Douglas W. Judson
Transport Minister Responds to Rail Safety Concern
On November 29, 2021, I made a complaint to the federal Department of Transport's rail safety division following an incident the previous day in Emo, Ontario during which half of the community was blocked off by a train breakdown for several hours.
The thrust of my complaint was as follows:
I am writing to alert you to an incident involving CN rail that occurred yesterday in the Township of Emo, Ontario.
Yesterday, around 7:30 PM CT, a CN train had an engine breakdown, blocking all 4 crossings into the south of the town. As you can see on a map of the community, the southern portion of the town is locked between the Rainy River and US border and the CN line.
With no crossing open, this means that 911 services were not available for hundreds of people — with ambulance, fire service, the police detachment, and the nearest emergency room on the north side of the tracks.
This also caused significant inconvenience. Many people — including youths — were unable to return home after jobs or other activities and errands or to attend planned activities or report to work on time.
This map shows the 4 crossings into the community which were blocked, isolating citizens on the south side of the rail line:
On January 24, 2022, I received a response, signed by Minister of Transport Omar Alghabra. It reads as follows:
Thank you for your correspondence of November 29, 2021, regarding a Canadian National (CN) rail incident in the Township of Emo, Ontario.
The safety and security of Canadians and the transportation system are Transport Canada’s top priorities. Under the Railway Safety Act and the Transportation of Dangerous Goods Act, Transport Canada is responsible for regulating the safety of railway operations throughout Canada.
Federally regulated railways are required to comply with the Canadian Rail Operating Rules, which are available at http://www.tc.gc.ca/eng/railsafety/rules-tco167.html. With respect to the amount of time that trains are allowed to impede vehicular traffic at public crossings at grade, Rule 103(d) states that no part of a train or engine may be allowed to stand on any part of a public crossing at grade for a longer period than five minutes when vehicular or pedestrian traffic requires passage. Switching operations at such a crossing must not obstruct vehicular or pedestrian traffic for a longer period than five minutes at a time. When emergency vehicles require passage, employees must cooperate to clear public crossings at grade and private crossings as quickly as possible.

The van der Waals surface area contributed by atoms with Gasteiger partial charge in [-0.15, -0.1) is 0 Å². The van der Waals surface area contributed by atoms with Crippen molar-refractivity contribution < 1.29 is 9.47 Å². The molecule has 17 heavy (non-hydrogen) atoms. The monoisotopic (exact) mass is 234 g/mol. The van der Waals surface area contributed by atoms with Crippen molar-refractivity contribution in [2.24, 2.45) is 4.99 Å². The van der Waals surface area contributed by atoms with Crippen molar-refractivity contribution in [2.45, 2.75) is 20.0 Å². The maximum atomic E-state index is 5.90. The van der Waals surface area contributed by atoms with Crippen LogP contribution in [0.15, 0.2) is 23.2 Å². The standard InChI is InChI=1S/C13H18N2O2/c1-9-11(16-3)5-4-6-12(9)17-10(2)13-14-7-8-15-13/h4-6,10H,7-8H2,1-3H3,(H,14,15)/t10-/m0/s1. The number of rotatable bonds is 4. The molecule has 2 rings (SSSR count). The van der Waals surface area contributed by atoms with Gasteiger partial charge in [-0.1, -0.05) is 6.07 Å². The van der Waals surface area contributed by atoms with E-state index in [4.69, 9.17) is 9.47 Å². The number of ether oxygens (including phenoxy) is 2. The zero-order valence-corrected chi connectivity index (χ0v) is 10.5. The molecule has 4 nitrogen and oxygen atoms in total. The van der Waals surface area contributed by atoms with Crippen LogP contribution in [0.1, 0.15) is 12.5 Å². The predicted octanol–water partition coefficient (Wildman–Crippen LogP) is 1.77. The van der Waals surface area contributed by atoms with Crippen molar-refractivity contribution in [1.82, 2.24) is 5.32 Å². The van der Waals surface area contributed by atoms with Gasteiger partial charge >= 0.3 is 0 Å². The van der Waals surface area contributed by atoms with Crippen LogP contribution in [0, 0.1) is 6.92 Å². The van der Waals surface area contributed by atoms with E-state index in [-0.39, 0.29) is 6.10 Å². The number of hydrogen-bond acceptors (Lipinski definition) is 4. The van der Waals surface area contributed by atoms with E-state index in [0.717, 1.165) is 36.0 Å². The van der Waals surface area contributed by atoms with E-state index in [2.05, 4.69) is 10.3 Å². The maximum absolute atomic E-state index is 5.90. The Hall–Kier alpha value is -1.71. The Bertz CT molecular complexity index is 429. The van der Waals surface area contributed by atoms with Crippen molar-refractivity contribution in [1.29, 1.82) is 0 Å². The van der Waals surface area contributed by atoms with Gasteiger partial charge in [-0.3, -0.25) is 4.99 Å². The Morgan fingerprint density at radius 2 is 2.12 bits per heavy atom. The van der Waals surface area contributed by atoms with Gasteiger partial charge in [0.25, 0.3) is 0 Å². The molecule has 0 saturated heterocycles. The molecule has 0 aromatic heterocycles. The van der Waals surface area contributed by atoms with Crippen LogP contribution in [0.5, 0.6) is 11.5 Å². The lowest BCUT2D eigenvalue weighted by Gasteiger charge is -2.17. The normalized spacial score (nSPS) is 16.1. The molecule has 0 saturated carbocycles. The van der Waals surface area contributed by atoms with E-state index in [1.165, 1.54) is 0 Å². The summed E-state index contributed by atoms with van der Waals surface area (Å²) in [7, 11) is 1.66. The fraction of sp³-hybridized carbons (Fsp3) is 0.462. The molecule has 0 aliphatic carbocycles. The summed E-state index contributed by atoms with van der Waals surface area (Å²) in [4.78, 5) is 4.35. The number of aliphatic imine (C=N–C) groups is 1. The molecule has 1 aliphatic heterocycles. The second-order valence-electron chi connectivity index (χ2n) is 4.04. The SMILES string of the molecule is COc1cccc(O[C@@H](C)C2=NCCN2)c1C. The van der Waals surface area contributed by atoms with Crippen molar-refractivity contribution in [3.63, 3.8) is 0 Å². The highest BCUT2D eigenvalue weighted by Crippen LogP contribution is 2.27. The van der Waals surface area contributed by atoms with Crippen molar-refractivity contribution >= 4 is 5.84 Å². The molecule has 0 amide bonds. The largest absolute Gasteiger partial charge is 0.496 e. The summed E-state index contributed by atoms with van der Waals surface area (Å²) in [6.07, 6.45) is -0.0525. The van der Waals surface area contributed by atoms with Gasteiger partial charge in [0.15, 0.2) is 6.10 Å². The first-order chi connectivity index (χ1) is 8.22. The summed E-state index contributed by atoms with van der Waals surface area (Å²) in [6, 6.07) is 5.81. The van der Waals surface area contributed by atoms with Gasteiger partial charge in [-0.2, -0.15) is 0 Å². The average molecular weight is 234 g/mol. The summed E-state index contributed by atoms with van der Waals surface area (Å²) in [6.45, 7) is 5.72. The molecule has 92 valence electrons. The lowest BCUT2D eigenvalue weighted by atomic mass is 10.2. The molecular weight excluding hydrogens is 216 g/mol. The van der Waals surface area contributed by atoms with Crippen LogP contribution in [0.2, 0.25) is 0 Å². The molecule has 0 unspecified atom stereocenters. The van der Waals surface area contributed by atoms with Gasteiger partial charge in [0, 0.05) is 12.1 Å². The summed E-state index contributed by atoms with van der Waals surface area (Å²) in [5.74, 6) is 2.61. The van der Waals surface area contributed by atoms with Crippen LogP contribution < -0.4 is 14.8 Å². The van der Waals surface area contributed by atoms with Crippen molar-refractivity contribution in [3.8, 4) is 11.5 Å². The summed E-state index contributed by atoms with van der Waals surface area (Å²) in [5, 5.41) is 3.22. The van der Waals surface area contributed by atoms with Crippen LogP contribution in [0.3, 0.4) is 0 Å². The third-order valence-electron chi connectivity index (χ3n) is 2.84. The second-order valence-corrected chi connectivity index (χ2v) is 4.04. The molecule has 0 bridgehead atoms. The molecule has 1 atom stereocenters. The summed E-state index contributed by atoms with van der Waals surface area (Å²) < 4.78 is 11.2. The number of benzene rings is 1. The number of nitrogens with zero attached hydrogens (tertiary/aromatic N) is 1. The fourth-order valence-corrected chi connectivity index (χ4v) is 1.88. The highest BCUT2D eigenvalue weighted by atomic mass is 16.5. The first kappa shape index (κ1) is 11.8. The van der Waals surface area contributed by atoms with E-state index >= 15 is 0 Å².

CN confirmed that the locomotive controlling the train was subject to a mechanical failure. Transport Canada recognizes that this was an isolated incident and there was no intent to block the crossings, and the railway took all reasonable measures to rectify the situation as quickly as possible.
Should a similar situation arise in the future, please note that there is an Emergency Notification Systems (ENS) sign located at each crossing with critical contact information for the public to reach the responsible railway and to identify the specific location in the event of an emergency. Additionally, we encourage you to report any future incidents involving trains that are stopped at these crossings for more than five minutes to Transport Canada’s Rail Safety Directorate at firstname.lastname@example.org. When reporting a blocked crossing, please include the railcar or locomotive identification number, as well as the time, date and duration of the train stopped on the crossing.
This is the second time in less than 2 years that I have publicly raised concerns about rail safety in the Township of Emo. Here is some media coverage of my prior concerns.